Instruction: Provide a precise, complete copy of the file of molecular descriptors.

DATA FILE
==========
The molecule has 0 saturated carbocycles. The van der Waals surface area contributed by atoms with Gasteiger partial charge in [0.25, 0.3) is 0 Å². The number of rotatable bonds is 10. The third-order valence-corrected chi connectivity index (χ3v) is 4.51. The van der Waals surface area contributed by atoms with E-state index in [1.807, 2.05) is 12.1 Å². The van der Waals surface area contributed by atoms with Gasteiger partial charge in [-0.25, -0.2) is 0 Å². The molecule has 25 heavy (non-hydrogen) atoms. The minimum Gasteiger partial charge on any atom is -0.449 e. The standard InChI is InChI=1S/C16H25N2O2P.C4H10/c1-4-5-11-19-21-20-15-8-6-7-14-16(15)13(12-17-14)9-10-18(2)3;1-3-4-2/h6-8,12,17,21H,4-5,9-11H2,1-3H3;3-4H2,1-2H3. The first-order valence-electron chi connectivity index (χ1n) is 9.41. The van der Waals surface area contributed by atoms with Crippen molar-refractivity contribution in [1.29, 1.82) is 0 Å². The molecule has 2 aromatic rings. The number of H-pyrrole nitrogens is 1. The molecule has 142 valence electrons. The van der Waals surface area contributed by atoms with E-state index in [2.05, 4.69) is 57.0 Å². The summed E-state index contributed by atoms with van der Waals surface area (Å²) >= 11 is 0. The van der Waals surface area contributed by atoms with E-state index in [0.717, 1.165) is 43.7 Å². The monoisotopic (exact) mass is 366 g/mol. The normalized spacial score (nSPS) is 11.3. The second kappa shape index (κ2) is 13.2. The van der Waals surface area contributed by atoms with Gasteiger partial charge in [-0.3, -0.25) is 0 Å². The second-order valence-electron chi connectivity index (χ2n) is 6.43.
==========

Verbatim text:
The molecule has 0 saturated carbocycles. The van der Waals surface area contributed by atoms with Gasteiger partial charge in [0.25, 0.3) is 0 Å². The number of rotatable bonds is 10. The third-order valence-corrected chi connectivity index (χ3v) is 4.51. The van der Waals surface area contributed by atoms with E-state index in [1.807, 2.05) is 12.1 Å². The van der Waals surface area contributed by atoms with Gasteiger partial charge in [-0.25, -0.2) is 0 Å². The molecule has 25 heavy (non-hydrogen) atoms. The minimum Gasteiger partial charge on any atom is -0.449 e. The standard InChI is InChI=1S/C16H25N2O2P.C4H10/c1-4-5-11-19-21-20-15-8-6-7-14-16(15)13(12-17-14)9-10-18(2)3;1-3-4-2/h6-8,12,17,21H,4-5,9-11H2,1-3H3;3-4H2,1-2H3. The first-order valence-electron chi connectivity index (χ1n) is 9.41. The van der Waals surface area contributed by atoms with Crippen molar-refractivity contribution in [1.29, 1.82) is 0 Å². The molecule has 2 aromatic rings. The number of H-pyrrole nitrogens is 1. The molecule has 142 valence electrons. The van der Waals surface area contributed by atoms with E-state index in [2.05, 4.69) is 57.0 Å². The summed E-state index contributed by atoms with van der Waals surface area (Å²) >= 11 is 0. The van der Waals surface area contributed by atoms with E-state index in [0.717, 1.165) is 43.7 Å². The monoisotopic (exact) mass is 366 g/mol. The normalized spacial score (nSPS) is 11.3. The second kappa shape index (κ2) is 13.2. The van der Waals surface area contributed by atoms with Gasteiger partial charge in [-0.3, -0.25) is 0 Å². The second-order valence-electron chi connectivity index (χ2n) is 6.43.